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I was recently asked about what my next workbook would be. I plan to do an expanded version of the style personality section of the first workbook, since that is the area where people seem to have the most trouble, and I hope to put it out during the first half of 2018.
In a similar vein to the work I’ve done in wardrobe planning and rebuilding is Anuschka Rees’s work, which she has on a site that used to be called Into Mind and is now just under her name. Last year, she published a book called The Curated Closet: A Simple System for Discovering Your Personal Style and Building Your Dream Wardrobe, which guides you through the process of developing your personal style, going through and restocking your wardrobe, and then maintaining and updating it.
The book is full of helpful exercises and step-by-step processes to help you achieve a wardrobe that fits your style and that serves you in all the different areas of your life. I will say, however, that I personally have some major philosophical differences with Rees. While she used to have information about seasonal analysis and perhaps other systems on her site–I can’t remember now–she is now against what she calls “style typologies.” Of course, my entire site is about these style typologies. She sees them as limiting; I see them as freeing–as long as they are applied correctly. The internet is full of people who treat Kibbe Image IDs as stereotypes, and some of these people are making a comfortable living doing it, but in the end you can express any style with any Kibbe Image ID; the Image ID just makes it easier. When it comes to colors, too, I think it’s not the best idea to seemingly completely leave out the seasonal concept, especially when you’re telling people to make their limited palettes of main colors, neutrals, and accents. You have to have either a background in art or an excellent innate color sensibility to come up with a workable palette that has harmony if you don’t have the tools of color seasons.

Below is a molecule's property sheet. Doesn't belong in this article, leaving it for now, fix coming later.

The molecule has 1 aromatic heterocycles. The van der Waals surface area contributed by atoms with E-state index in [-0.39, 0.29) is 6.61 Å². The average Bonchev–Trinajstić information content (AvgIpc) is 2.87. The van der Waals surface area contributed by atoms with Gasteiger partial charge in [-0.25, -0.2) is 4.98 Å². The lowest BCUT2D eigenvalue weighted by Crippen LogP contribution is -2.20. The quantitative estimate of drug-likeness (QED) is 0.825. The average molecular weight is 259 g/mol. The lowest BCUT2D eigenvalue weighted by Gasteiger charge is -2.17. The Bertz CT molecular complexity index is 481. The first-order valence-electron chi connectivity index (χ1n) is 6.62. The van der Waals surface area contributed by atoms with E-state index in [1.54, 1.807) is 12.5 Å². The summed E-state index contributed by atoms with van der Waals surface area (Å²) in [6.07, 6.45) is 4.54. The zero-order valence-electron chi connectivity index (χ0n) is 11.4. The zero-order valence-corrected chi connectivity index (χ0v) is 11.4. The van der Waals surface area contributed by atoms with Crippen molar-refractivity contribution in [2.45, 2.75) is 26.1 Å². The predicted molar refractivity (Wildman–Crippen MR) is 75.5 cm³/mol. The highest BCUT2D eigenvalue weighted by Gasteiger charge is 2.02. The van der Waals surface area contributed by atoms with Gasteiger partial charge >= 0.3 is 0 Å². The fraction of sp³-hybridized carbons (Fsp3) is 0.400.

Another area where we differ is capsule wardrobes–she dedicates a fair amount of space to them, and I think that it is best to concentrate on full, head-to-toe outfits. I think capsule wardrobes lead to generic outfits, even if you stock that capsule with statement pieces. An outfit that tells an entire story generally requires thought, not mix and match.
Despite these major disagreements, I still think the book has practical and even fun advice for people who are looking to define their style and create a wardrobe that works for their life. I haven’t done any of the exercises from the book yet, since I’m in a place with my wardrobe where I feel like it has a cohesive style and it has what I need, but I will likely turn to it for inspiration next time I feel like it’s time for an overhaul and I want to tweak some things.
The Curated Closet: A Simple System for Discovering Your Personal Style and Building Your Dream Wardrobe, Anuschka Rees, Ten Speed Press, 2016. $15.99 (Kindle Edition)/$17.21 (paperback).
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